Government, by common consent, is necessary, and especially as necessary evil, for otherwise anarchy and mutual hostility would menace life and property. In the pragmatic view, say, in that of Oliver Wendell Holmes, Jr. (1841-1935) or of Roscoe Pound (1870-1964), government is normative to the degree that it is publicly effective, or perceived to be effective, and not the other way round lest, as Holmes put it, puritan prudes muscle in to prevent pigs from putting their feet in the trough. (With that statement Holmes Junior disavowed all remaining traces of filial obedience to the humorous but also devout Holmes Senior (1808-1894), composer of the hymn, "O Love divine, that stooped to share.") Yet effectiveness does not insure against tyranny, and so theocratic power, as a reaction against secular monopoly of power, risks making effectiveness a sacrament of prescribed obedience, with prayer and politics commodities of widest common appeal. For sound religious as well as secular reasons, it is essential to separate obedience to God from submission to the instruments the state employs to enforce such obedience, [60] so that claims about God do not get reduced to matters of public enforcement, of impositionPage  226 of belief, and so that doctrine and political expedience do not become fused as constituency leverage. A predictable outcome of that gallery view of truth claims is the demagogic state, with or without religion. Those obfuscate the issue who fault religion for the despotic and intolerable consequences of its interchangeability with politics, and of politics with religion.

The plight of the much revered and pre-eminent jurist, Imám Málik ibn Anas, under the theocratic rule of the 'Abbásids, is instructive on this point. For his refusal to be sycophantic and for his scrupulous adherence to principle Málik brought on his head the wrath and fury of the rulers of the day. He received a severe flogging and was tortured by having his arm drawn out till his shoulder became dislocated, his moral stature being of no avail to him. [61] Such theocratic excesses against the keepers of the flame suggest that imposition of belief wrought under a theocracy is merely the flip side of the suppression of belief obligatory under an ideological national state, theocracy's secular nemesis, and represents little advantage, moral or political. Religion doing the bidding of the secular state as private disposition is little different from the state as public agent doing the bidding of religion. It should make Sharí'ah advocates pause; for it is Málik's legal tradition they now wish to make the rule of government in Nigeria. The current bitter anti-secular campaign is unlikely to spare the religion that inspires it.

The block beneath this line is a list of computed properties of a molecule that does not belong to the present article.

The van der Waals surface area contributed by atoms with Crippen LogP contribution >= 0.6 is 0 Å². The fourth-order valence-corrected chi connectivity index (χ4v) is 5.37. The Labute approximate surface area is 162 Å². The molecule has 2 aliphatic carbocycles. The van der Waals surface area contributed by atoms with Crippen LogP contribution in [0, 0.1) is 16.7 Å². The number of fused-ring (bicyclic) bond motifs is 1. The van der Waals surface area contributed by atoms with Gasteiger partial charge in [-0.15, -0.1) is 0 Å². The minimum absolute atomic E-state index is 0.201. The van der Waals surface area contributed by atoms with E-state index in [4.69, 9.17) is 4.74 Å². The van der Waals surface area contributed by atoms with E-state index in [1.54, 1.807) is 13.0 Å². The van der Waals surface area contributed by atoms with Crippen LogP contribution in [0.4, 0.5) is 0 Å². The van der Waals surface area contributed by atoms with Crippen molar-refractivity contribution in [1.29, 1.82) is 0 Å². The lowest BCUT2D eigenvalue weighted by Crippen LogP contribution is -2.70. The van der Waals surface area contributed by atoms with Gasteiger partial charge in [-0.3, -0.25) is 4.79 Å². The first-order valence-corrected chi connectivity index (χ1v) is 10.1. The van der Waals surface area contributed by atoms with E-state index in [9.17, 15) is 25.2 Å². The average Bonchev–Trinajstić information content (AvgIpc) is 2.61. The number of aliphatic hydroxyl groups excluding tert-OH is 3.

The legal and normative tradition that has helped shape and define Islam's historical identity has depended crucially on the open borders the religious community has shared with its neighbors whose achievements and insights were reformulated and transcribed into the code. Customs and ideas that were once regarded as alien and remote, or as confusing and irrelevant, became by virtue of their proximity and familiarity no longer heretical and strange, and no longer feared and ignored, and so the canon expanded from cumulative experience and observance. Sharí'ah evolved in the crucible of life and experience.